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22 of 22 people found the following review helpful
5.0 out of 5 stars Deserves its place in film history
Before Platoon, before Coming Home, before even Apocalypse Now, there was this film. Made in 1946, it grabbed nearly every major Academy Award in a year where there was plenty of stiff competition. And it's not hard to see why. Dana Andrews gives a riveting performance as the USAF Captain shipped home after the war to a life of menial work in a perfume store. Along the...
Published on 13 Dec. 2010 by Eric Ian Steele

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4 of 4 people found the following review helpful
3.0 out of 5 stars Wonderful movie, pity about the lip synch!
A beautifully made Human story. Loved every minute of it. Unfortunately two movies out the ten I ordered had problems with the lip synching. Forbidden Planet was AWFUL, but this disk was really annoying too. As the movie progressed it got worst. Really disappointing. At the end I just closed my eyes and listened to the soundtrack. Delivered promptly and well packaged.
Published on 31 May 2010 by G. M. Griffin


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22 of 22 people found the following review helpful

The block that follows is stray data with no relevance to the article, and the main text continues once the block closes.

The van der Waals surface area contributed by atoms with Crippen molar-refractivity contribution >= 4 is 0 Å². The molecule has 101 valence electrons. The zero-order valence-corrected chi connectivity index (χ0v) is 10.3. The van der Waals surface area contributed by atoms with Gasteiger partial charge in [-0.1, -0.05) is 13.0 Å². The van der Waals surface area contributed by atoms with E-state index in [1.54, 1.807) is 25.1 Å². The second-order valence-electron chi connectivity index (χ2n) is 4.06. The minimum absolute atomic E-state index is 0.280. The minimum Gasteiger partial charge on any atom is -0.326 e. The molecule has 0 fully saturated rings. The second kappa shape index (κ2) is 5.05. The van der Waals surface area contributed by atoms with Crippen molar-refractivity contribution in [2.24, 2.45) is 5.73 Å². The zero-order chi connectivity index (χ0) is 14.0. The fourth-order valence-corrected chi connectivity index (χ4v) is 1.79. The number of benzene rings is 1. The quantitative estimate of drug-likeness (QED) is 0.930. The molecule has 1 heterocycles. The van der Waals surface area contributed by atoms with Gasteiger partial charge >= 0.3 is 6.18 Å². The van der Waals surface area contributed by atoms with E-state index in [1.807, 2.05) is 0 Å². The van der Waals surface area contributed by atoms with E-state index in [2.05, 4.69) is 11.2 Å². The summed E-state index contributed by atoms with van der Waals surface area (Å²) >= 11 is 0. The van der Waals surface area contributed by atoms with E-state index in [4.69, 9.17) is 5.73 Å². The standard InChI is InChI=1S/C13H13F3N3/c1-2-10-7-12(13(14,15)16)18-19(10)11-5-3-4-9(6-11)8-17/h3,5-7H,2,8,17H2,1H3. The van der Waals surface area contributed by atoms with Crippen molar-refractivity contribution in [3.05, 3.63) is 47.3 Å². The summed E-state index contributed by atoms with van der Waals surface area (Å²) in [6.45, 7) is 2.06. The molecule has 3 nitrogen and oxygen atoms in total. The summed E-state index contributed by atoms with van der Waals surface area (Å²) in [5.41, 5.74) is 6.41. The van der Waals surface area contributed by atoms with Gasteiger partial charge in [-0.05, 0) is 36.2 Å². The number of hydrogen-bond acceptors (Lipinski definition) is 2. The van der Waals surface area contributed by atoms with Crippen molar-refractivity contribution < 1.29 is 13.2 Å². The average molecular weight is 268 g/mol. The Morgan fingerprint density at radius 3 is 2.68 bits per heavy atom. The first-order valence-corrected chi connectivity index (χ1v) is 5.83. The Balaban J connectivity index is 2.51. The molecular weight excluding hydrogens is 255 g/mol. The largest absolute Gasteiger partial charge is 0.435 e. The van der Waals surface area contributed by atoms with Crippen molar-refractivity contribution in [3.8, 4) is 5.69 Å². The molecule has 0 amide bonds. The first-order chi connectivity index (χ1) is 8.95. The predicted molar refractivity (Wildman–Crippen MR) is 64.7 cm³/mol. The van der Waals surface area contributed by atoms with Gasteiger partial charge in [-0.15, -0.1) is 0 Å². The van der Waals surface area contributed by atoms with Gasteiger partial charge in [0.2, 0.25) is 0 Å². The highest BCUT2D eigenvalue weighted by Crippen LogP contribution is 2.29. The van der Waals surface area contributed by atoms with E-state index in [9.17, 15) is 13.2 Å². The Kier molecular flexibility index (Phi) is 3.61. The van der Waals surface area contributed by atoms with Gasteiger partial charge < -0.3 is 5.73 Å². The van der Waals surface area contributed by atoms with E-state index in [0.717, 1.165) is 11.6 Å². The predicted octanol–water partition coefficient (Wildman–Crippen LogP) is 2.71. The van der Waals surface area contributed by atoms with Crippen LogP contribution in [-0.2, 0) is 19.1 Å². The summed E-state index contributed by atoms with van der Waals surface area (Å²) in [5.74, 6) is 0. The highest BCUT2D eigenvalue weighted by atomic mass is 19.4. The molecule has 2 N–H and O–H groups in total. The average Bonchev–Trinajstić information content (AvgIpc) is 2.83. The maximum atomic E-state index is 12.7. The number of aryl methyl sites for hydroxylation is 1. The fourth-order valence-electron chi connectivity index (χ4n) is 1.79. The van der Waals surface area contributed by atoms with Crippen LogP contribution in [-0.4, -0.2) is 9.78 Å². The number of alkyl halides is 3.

5.0 out of 5 stars Deserves its place in film history, 13 Dec. 2010
By 
Eric Ian Steele (Manchester, England) - See all my reviews
This review is from: The Best Years of Our Lives [DVD] [1946] (DVD)
Before Platoon, before Coming Home, before even Apocalypse Now, there was this film. Made in 1946, it grabbed nearly every major Academy Award in a year where there was plenty of stiff competition. And it's not hard to see why. Dana Andrews gives a riveting performance as the USAF Captain shipped home after the war to a life of menial work in a perfume store. Along the way he meets Frederic March (who won the Oscar for his performance as an upper class banker whose life is changed forever by the war) and a young disabled war veteran with hooks in place of hands. Although the subject is serious, the film has plenty of comedy to keep it light and stop it from becoming downbeat. But the real story is how these men have to cope with being thrust back into a normal, trivial world. It's a subject handled with shocking realism - from Andrews' disturbed nightmares to March's drinking and the disabled hero's depression. One of the film's most powerful scenes is when Andrews strolls through an aircraft graveyard, and we can't help but think he's destined for the same fate. But amid the social comment, there's also a tender love story, a Scrooge-like tale of a banker who gains a conscience, and a story about redemption and hope amid the poverty of post-War America. The film stands up to scrutiny after over sixty years, and reminds us that once upon a time, Hollywood made films for grown-ups too.
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136 of 140 people found the following review helpful